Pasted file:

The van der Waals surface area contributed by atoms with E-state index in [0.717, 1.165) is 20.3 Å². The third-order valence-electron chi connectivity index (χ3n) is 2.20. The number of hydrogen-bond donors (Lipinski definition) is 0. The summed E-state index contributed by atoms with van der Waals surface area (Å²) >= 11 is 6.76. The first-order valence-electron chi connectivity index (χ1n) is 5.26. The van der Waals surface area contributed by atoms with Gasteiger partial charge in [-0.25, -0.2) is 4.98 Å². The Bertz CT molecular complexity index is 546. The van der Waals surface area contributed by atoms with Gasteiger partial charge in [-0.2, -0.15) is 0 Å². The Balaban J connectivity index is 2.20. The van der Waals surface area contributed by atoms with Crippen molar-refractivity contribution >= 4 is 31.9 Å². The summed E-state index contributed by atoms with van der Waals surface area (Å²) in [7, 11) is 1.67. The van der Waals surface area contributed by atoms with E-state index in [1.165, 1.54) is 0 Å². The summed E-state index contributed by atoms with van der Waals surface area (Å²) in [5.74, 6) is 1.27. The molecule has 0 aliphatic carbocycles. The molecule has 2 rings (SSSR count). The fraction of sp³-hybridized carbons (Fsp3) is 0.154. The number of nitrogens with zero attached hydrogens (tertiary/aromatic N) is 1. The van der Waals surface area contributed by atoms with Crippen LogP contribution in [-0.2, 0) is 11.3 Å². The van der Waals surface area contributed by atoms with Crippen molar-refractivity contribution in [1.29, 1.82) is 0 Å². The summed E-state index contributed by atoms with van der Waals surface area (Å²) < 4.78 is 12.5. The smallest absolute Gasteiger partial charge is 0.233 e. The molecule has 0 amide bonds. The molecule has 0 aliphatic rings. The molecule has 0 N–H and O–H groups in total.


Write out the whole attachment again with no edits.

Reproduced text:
The van der Waals surface area contributed by atoms with E-state index in [0.717, 1.165) is 20.3 Å². The third-order valence-electron chi connectivity index (χ3n) is 2.20. The number of hydrogen-bond donors (Lipinski definition) is 0. The summed E-state index contributed by atoms with van der Waals surface area (Å²) >= 11 is 6.76. The first-order valence-electron chi connectivity index (χ1n) is 5.26. The van der Waals surface area contributed by atoms with Gasteiger partial charge in [-0.25, -0.2) is 4.98 Å². The Bertz CT molecular complexity index is 546. The van der Waals surface area contributed by atoms with Gasteiger partial charge in [-0.2, -0.15) is 0 Å². The Balaban J connectivity index is 2.20. The van der Waals surface area contributed by atoms with Crippen molar-refractivity contribution >= 4 is 31.9 Å². The summed E-state index contributed by atoms with van der Waals surface area (Å²) in [7, 11) is 1.67. The van der Waals surface area contributed by atoms with E-state index in [1.165, 1.54) is 0 Å². The summed E-state index contributed by atoms with van der Waals surface area (Å²) in [5.74, 6) is 1.27. The molecule has 0 aliphatic carbocycles. The molecule has 2 rings (SSSR count). The fraction of sp³-hybridized carbons (Fsp3) is 0.154. The number of nitrogens with zero attached hydrogens (tertiary/aromatic N) is 1. The van der Waals surface area contributed by atoms with Crippen LogP contribution in [-0.2, 0) is 11.3 Å². The van der Waals surface area contributed by atoms with Crippen molar-refractivity contribution in [1.29, 1.82) is 0 Å². The summed E-state index contributed by atoms with van der Waals surface area (Å²) < 4.78 is 12.5. The smallest absolute Gasteiger partial charge is 0.233 e. The molecule has 0 amide bonds. The molecule has 0 aliphatic rings. The molecule has 0 N–H and O–H groups in total.